Compounding the political failure of these early efforts was the emergence of drug resistance. As early as 1960, chloroquine-resistant strains of Plasmodium falciparum, the parasite that causes the most deadly form of malaria in humans, began to spread in Southeast Asia and South America. In Southeast Asia, resistance to second-generation drugs such as Fansidar emerged rapidly after their introduction for treatment of chloroquine-resistant infections. Resistance to both chloroquine and Fansidar has now spread to Africa and infections with multidrug-resistant P. falciparum are now common in many areas where the parasite is endemic.

To the extent that the parasite represents a moving target for drugs and insecticides, no single chemical compound is likely to defeat it. In the 1950s, we had the best weapons against malaria that we’ve ever had, yet we failed to control the disease. The failure of these early eradication campaigns teaches that multiple strategies – and a sustained commitment of significant resources – are required to solve the problem.

Over the past two decades, however, we have failed to apply that lesson. Indeed, past interventions have done more to eradicate funding for malaria research than they have to eliminate disease. In the initial years of the eradication effort, DDT appeared so promising that international agencies saw little need to study the disease further. Only in 1965, 15 years after the eradication program began, did WHO finally begin to encourage malaria research. The de-emphasis on science combined with a decline in the number of malariologists left countries ill prepared to deal with the crisis we face today.

Research on malaria remains severely underfunded. According to a 1996 report released by the Unit for Policy Research in Science and Medicine (PRISM) of the Wellcome Trust, a private charity that is one of the major sponsors of biomedical research, expenditures for malaria research equal about $42 per death, while expenditures for research on diseases like AIDS, cancer, or asthma are 100 to 1,000 times higher. According to the PRISM report, in 1993 only $84 million was spent on malaria research worldwide. The largest share – more than one-quarter – was devoted solely to vaccine development. Indeed, for decades, the hope of defeating malaria has rested largely on the belief that a vaccine for the disease is just around the corner.

The Puzzle of Partial Immunity

For 40 years, scientists have labored to create a vaccine against malaria, inspired by the success of this approach against smallpox, yellow fever, and polio. However, unlike these other types of infections, malaria induces only partial immunity in those who contract the disease. After multiple bouts of the disease, a person develops enough immunity to prevent severe infection and mortality, but can still become ill. Moreover, even this limited immunity can be maintained only by frequent reinfection. Thus the ideal vaccine – one that could provide full and permanent protection from illness – would have to perform better than natural immunity, an ambitious goal for which there is no precedent. If researchers were to succeed in developing a vaccine that mimics naturally occurring immunity, it could save millions of children’s lives. It would not, however, eradicate malaria the way vaccines have eradicated smallpox.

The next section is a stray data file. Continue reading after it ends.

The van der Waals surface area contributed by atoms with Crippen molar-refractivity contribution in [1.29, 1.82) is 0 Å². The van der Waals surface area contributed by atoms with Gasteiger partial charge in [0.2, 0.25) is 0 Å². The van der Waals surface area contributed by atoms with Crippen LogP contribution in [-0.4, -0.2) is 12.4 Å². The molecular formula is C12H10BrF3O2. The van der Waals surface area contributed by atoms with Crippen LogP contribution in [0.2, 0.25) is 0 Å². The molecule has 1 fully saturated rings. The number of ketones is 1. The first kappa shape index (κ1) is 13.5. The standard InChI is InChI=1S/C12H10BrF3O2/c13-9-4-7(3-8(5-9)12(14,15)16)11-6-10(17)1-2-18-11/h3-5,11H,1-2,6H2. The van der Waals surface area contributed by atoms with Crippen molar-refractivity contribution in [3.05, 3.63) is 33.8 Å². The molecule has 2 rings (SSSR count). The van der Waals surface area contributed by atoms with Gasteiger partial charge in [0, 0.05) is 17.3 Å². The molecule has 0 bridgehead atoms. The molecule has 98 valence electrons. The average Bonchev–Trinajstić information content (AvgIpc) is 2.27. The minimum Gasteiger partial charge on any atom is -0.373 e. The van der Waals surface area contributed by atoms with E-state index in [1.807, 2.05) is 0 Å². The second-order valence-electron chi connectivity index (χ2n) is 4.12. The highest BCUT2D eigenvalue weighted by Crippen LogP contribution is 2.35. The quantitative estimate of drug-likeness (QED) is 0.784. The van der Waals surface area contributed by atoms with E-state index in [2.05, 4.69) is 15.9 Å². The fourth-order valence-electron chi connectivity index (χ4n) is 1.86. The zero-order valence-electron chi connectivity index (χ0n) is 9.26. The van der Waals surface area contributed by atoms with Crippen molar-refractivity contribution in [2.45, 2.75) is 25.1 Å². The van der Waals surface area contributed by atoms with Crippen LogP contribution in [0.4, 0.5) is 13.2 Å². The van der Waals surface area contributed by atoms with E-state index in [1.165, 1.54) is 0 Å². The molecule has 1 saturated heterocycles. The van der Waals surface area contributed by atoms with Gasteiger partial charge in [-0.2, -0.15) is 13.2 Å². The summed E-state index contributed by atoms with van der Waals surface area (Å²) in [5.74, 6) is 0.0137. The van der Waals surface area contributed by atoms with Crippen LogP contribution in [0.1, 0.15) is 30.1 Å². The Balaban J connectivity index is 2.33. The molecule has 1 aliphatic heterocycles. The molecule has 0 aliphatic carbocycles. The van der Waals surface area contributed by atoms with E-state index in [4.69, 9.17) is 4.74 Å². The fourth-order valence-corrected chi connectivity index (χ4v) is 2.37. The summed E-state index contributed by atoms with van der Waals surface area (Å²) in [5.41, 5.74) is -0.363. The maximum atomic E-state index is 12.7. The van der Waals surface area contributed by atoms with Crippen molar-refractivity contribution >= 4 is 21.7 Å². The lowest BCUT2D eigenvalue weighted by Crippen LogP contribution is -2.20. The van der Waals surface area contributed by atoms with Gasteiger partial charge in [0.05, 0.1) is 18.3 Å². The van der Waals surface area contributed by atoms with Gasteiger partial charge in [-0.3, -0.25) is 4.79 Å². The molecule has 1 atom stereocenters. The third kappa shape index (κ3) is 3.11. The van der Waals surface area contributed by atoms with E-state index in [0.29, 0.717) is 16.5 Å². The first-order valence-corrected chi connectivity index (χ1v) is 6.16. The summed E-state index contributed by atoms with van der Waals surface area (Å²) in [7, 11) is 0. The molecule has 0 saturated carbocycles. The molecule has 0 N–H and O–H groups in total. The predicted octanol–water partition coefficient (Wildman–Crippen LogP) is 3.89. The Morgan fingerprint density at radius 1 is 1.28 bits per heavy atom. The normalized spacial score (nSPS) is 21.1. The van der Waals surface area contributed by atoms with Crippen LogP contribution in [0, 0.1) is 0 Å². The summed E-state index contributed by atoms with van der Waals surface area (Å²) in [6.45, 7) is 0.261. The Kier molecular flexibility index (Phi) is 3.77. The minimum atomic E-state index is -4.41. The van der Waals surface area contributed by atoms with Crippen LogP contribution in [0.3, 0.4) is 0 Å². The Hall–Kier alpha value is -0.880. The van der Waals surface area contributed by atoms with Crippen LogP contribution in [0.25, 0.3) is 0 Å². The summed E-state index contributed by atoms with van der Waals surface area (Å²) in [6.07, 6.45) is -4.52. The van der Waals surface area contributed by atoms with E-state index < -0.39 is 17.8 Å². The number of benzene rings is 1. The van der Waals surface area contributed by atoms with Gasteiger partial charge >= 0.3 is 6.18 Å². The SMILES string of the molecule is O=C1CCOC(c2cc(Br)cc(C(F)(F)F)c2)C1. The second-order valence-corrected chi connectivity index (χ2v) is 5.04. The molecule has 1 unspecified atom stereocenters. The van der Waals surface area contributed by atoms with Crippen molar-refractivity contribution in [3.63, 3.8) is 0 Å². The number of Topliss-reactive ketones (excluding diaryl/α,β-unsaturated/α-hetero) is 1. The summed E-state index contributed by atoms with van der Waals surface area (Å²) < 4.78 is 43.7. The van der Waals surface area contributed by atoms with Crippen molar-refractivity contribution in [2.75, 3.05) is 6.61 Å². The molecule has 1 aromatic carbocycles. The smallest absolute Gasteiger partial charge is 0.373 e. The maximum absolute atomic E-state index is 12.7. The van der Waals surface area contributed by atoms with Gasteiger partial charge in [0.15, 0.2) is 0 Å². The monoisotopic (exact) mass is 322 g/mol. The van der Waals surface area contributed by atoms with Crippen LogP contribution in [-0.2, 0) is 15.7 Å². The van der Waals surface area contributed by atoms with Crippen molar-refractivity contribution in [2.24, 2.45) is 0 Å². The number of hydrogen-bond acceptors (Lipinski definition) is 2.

No one knows the mechanism by which people eventually become partially immune to malaria. It may be related to the complexity of the parasite. Recent work has demonstrated that the malaria parasite expresses a repertoire of thousands of surface molecules, or antigens, which change constantly in the course of a single infection. The parasite therefore presents a moving target for the host immune system: by the time the host forms antibodies in response to one antigen, the parasite has already switched to a new one.

Despite these difficulties, scientists have come very close to developing vaccines that work. Their efforts have focused on the three major phases of the parasite life cycle. The first type of vaccine targets the sporozoite, the form in which the parasite enters the host’s body, in order to prevent it from establishing infection. A second, known as the Spf66 vaccine, seeks to destroy the parasite only after it has invaded the host’s red blood cells – an approach that could establish partial but not full immunity. And the third type targets the oocyst, a stage in the life cycle of the parasite that occurs only in the mosquito. The aim of this so-called altruistic vaccine is to block transmission from human to human via the mosquito. When a mosquito feeds on the blood of a vaccinated human, she ingests not only the parasite but also the antibodies specific to the target antigens. These antibodies will prevent the parasite from developing and multiplying in the mosquito and subsequently being passed on to other humans. This kind of vaccine would not protect the vaccinated person from contracting malaria, but vaccinating enough people in a given area could substantially reduce the number of infective bites residents receive.

All of these vaccines have shown promising results in animals, but none have worked well in humans. No one knows why the parasite operates differently in humans than in animals, and it is not clear when or how we will bridge this gap in our knowledge. A 1991 report on malaria prevention and control by the Institute of Medicine (IOM) summarized the results of the malaria vaccine program with cautious optimism. What we have learned from these initial studies may help in designing the next generation of vaccines, but despite the talents, hopes, and funds devoted to this solution, an effective vaccine for malaria remains exactly where it has been for the past 40 years: tantalizingly out of reach.